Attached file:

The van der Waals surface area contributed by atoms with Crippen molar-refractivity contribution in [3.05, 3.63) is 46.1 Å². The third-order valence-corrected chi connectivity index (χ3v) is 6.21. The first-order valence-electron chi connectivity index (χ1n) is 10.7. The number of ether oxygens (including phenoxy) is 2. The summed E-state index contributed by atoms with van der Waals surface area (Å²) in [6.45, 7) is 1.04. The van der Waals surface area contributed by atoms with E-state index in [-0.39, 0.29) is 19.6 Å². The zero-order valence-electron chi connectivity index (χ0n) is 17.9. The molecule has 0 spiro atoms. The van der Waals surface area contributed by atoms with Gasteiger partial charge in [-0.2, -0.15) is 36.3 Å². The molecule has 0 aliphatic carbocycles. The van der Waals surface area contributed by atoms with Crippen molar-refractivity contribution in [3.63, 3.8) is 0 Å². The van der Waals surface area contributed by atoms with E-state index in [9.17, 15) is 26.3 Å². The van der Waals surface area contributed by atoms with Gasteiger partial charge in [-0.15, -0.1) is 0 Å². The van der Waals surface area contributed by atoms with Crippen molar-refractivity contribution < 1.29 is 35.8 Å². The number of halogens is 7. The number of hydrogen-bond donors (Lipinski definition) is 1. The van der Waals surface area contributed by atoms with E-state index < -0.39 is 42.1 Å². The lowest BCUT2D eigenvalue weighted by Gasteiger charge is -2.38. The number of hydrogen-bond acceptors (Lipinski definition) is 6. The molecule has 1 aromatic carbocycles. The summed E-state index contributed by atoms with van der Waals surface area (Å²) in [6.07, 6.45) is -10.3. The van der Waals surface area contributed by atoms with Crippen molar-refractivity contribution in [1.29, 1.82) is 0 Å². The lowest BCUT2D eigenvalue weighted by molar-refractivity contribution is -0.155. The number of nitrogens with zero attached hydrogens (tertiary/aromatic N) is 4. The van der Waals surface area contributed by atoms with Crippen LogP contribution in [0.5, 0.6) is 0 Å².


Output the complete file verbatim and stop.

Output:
The van der Waals surface area contributed by atoms with Crippen molar-refractivity contribution in [3.05, 3.63) is 46.1 Å². The third-order valence-corrected chi connectivity index (χ3v) is 6.21. The first-order valence-electron chi connectivity index (χ1n) is 10.7. The number of ether oxygens (including phenoxy) is 2. The summed E-state index contributed by atoms with van der Waals surface area (Å²) in [6.45, 7) is 1.04. The van der Waals surface area contributed by atoms with E-state index in [-0.39, 0.29) is 19.6 Å². The zero-order valence-electron chi connectivity index (χ0n) is 17.9. The molecule has 0 spiro atoms. The van der Waals surface area contributed by atoms with Gasteiger partial charge in [-0.2, -0.15) is 36.3 Å². The molecule has 0 aliphatic carbocycles. The van der Waals surface area contributed by atoms with Crippen molar-refractivity contribution in [3.63, 3.8) is 0 Å². The van der Waals surface area contributed by atoms with E-state index in [9.17, 15) is 26.3 Å². The van der Waals surface area contributed by atoms with Gasteiger partial charge in [-0.15, -0.1) is 0 Å². The van der Waals surface area contributed by atoms with Crippen molar-refractivity contribution < 1.29 is 35.8 Å². The number of halogens is 7. The number of hydrogen-bond donors (Lipinski definition) is 1. The van der Waals surface area contributed by atoms with E-state index < -0.39 is 42.1 Å². The lowest BCUT2D eigenvalue weighted by Gasteiger charge is -2.38. The number of hydrogen-bond acceptors (Lipinski definition) is 6. The molecule has 1 aromatic carbocycles. The summed E-state index contributed by atoms with van der Waals surface area (Å²) in [6.07, 6.45) is -10.3. The van der Waals surface area contributed by atoms with Crippen molar-refractivity contribution in [1.29, 1.82) is 0 Å². The lowest BCUT2D eigenvalue weighted by molar-refractivity contribution is -0.155. The number of nitrogens with zero attached hydrogens (tertiary/aromatic N) is 4. The van der Waals surface area contributed by atoms with Crippen LogP contribution in [0.5, 0.6) is 0 Å².